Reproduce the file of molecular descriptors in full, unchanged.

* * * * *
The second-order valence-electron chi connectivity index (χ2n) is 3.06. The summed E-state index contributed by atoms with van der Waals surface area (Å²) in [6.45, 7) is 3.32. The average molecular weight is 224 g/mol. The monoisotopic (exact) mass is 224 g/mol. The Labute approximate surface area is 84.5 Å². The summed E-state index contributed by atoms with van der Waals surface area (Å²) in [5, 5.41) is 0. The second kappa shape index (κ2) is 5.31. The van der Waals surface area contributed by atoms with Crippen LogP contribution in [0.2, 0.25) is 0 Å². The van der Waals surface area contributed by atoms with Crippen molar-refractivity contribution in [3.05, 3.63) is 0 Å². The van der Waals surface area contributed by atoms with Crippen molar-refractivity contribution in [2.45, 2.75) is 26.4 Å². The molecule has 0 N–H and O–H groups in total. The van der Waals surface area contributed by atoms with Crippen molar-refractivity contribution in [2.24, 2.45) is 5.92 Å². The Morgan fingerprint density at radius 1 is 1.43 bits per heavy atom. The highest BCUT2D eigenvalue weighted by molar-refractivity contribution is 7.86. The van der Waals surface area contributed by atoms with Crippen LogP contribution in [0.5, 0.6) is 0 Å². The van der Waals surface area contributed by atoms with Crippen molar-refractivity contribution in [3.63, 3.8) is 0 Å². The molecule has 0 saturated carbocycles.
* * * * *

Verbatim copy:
The second-order valence-electron chi connectivity index (χ2n) is 3.06. The summed E-state index contributed by atoms with van der Waals surface area (Å²) in [6.45, 7) is 3.32. The average molecular weight is 224 g/mol. The monoisotopic (exact) mass is 224 g/mol. The Labute approximate surface area is 84.5 Å². The summed E-state index contributed by atoms with van der Waals surface area (Å²) in [5, 5.41) is 0. The second kappa shape index (κ2) is 5.31. The van der Waals surface area contributed by atoms with Crippen LogP contribution in [0.2, 0.25) is 0 Å². The van der Waals surface area contributed by atoms with Crippen molar-refractivity contribution in [3.05, 3.63) is 0 Å². The van der Waals surface area contributed by atoms with Crippen molar-refractivity contribution in [2.45, 2.75) is 26.4 Å². The molecule has 0 N–H and O–H groups in total. The van der Waals surface area contributed by atoms with Crippen molar-refractivity contribution in [2.24, 2.45) is 5.92 Å². The Morgan fingerprint density at radius 1 is 1.43 bits per heavy atom. The highest BCUT2D eigenvalue weighted by molar-refractivity contribution is 7.86. The van der Waals surface area contributed by atoms with Crippen LogP contribution in [0.5, 0.6) is 0 Å². The van der Waals surface area contributed by atoms with Crippen molar-refractivity contribution in [3.63, 3.8) is 0 Å². The molecule has 0 saturated carbocycles.